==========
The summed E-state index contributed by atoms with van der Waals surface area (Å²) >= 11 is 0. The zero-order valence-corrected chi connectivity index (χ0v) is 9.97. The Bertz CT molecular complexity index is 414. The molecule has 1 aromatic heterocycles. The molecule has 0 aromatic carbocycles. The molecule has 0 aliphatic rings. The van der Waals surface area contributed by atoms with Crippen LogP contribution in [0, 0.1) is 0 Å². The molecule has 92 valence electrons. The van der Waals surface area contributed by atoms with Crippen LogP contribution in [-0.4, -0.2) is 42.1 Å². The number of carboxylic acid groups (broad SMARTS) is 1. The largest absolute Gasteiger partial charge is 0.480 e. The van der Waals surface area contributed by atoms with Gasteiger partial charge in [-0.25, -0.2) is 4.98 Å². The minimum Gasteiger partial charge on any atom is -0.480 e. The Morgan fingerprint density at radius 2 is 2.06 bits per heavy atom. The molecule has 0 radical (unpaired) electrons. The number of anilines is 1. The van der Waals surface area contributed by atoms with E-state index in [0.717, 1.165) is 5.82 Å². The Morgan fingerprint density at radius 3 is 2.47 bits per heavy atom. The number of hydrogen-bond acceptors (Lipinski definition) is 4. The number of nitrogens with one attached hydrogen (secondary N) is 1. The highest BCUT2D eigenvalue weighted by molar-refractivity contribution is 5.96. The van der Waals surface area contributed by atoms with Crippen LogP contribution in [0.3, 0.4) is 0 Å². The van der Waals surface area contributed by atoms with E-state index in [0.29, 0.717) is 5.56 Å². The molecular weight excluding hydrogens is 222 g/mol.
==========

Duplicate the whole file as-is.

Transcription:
The summed E-state index contributed by atoms with van der Waals surface area (Å²) >= 11 is 0. The zero-order valence-corrected chi connectivity index (χ0v) is 9.97. The Bertz CT molecular complexity index is 414. The molecule has 1 aromatic heterocycles. The molecule has 0 aromatic carbocycles. The molecule has 0 aliphatic rings. The van der Waals surface area contributed by atoms with Crippen LogP contribution in [0, 0.1) is 0 Å². The molecule has 92 valence electrons. The van der Waals surface area contributed by atoms with Crippen LogP contribution in [-0.4, -0.2) is 42.1 Å². The number of carboxylic acid groups (broad SMARTS) is 1. The largest absolute Gasteiger partial charge is 0.480 e. The van der Waals surface area contributed by atoms with Gasteiger partial charge in [-0.25, -0.2) is 4.98 Å². The minimum Gasteiger partial charge on any atom is -0.480 e. The Morgan fingerprint density at radius 2 is 2.06 bits per heavy atom. The molecule has 0 radical (unpaired) electrons. The number of anilines is 1. The van der Waals surface area contributed by atoms with E-state index in [0.717, 1.165) is 5.82 Å². The Morgan fingerprint density at radius 3 is 2.47 bits per heavy atom. The number of hydrogen-bond acceptors (Lipinski definition) is 4. The number of nitrogens with one attached hydrogen (secondary N) is 1. The highest BCUT2D eigenvalue weighted by molar-refractivity contribution is 5.96. The van der Waals surface area contributed by atoms with Crippen LogP contribution in [0.3, 0.4) is 0 Å². The van der Waals surface area contributed by atoms with E-state index in [0.29, 0.717) is 5.56 Å². The molecular weight excluding hydrogens is 222 g/mol.